Allison Herreid '19G

An Opportunity to Conduct International Research
UNH natural resources master's degree student Allison Herreid

Allison Herreid ‘19G from the natural resources masters of science program has been selected to participate in the first Limnology and Oceanography Research Exchange (LOREX). The first cohort includes 27 graduate students from 24 U.S. institutions. They will collaborate with 25 labs in six host institutions in Australia, Canada, Israel and Sweden.

The Blaine, Minnesota native is looking forward to conducting collaborative, international research and expanding on some of the emerging questions coming out of her research at UNH.

COLSA: How would you explain your discipline and/or research if you were at a party?

Allison Herreid: I study carbon and nitrogen cycling in freshwater ecosystems and am interested in how climate and land use changes will affect these cycles and overall ecosystem function. Specifically, my research investigates how certain factors, such as water chemistry, may affect the concentration of dissolved greenhouse gases in streams.

"By expanding our knowledge of how ecosystems function and respond to change, we can begin to make policy and land management decisions that maintain healthy ecosystems."

COLSA: What do you wish your colleagues/friends/family knew about your work?

Herreid: My interest in aquatic biogeochemistry stemmed from a passion for water quality that evolved throughout my childhood, academic, work, and personal experiences. Many people in my life were a part of these experiences and have helped shaped who and where I am today.

COLSA: Why is your research important?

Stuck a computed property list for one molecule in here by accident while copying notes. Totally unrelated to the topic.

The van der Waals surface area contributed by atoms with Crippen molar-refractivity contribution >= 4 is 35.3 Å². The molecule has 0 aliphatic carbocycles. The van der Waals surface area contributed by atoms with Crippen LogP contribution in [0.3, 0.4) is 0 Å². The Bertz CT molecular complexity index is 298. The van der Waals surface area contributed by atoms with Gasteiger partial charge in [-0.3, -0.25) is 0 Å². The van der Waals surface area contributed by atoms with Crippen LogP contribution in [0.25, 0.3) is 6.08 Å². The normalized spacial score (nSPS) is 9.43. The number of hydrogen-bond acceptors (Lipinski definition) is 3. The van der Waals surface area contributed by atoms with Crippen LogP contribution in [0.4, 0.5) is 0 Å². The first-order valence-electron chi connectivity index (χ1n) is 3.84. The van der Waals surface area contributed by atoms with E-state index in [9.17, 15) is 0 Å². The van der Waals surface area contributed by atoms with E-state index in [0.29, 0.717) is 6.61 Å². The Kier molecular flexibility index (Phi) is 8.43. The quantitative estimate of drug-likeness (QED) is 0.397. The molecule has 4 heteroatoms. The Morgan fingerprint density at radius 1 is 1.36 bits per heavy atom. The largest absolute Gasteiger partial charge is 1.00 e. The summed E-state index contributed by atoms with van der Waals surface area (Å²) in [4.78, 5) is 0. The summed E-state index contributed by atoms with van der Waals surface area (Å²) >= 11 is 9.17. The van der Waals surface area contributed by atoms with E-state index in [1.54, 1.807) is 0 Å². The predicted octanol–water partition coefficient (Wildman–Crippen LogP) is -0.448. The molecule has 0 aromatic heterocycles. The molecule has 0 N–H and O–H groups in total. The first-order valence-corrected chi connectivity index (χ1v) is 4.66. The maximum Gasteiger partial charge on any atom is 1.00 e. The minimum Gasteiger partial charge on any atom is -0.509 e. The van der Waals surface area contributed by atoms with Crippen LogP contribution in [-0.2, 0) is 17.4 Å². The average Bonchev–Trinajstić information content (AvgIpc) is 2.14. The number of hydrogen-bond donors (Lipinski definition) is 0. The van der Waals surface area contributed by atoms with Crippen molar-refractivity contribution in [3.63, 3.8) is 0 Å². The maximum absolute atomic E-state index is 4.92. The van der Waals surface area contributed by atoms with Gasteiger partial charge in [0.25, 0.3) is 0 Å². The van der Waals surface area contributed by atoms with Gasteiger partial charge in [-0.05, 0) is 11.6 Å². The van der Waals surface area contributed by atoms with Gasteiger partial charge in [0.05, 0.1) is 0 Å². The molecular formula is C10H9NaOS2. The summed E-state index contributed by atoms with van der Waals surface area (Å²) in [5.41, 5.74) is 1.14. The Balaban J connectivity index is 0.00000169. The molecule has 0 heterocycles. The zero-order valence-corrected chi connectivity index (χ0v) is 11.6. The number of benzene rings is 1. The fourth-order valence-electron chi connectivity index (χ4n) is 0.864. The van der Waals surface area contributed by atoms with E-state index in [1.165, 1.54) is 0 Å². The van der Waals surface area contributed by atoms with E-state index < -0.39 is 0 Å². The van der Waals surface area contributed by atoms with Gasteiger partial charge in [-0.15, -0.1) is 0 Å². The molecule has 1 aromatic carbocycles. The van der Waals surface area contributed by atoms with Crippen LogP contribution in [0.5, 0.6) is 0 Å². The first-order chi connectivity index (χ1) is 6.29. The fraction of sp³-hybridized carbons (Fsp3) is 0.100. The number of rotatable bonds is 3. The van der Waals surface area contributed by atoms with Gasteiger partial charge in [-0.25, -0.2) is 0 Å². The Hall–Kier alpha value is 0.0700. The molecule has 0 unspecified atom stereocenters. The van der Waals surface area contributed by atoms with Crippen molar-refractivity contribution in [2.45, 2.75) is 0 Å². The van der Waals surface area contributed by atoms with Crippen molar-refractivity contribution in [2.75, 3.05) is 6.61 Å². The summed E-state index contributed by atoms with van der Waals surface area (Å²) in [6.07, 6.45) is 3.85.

Herreid: Identifying and understanding drivers of greenhouse gas production is essential for improving our ability to estimate gas flux from streams and rivers. Reducing uncertainty in these estimates allows us to better understand the role of freshwater ecosystems in global greenhouse gas emission inventories.

COLSA: What drives you?

Herreid: My initial interest in scientific research stemmed from curiosity about how the environments around me were functioning and changing. With every research project I’ve been a part of so far, the first initial question we focus our research on often ends up unfolding several new questions.

With the answers to these emerging questions often unknown, my curiosity ignites and motivates me to continue researching to see how much we can learn about the given ecosystem that we are studying. It seems that there is always something new to learn and explore, which I find exciting. By expanding our knowledge of how ecosystems function and respond to change, we can begin to make policy and land management decisions that maintain healthy ecosystems.

COLSA: Why did you choose UNH?

Herreid: I chose UNH because I was excited about the opportunity to work with Dr. McDowell. Having lived in Minnesota my entire life, moving to New Hampshire was a new but welcome change. I joined an awesome, supportive lab and my fellow graduate students and faculty in the natural resources department have made my experience at UNH fun and enjoyable.

COLSA: What do you plan to do with your degree?

Herreid: Upon completing my master’s degree I plan to work towards a PhD. Ultimately, I hope to pursue a career that integrates scientific research with land and water management strategies that protect and improve water quality.

Learn more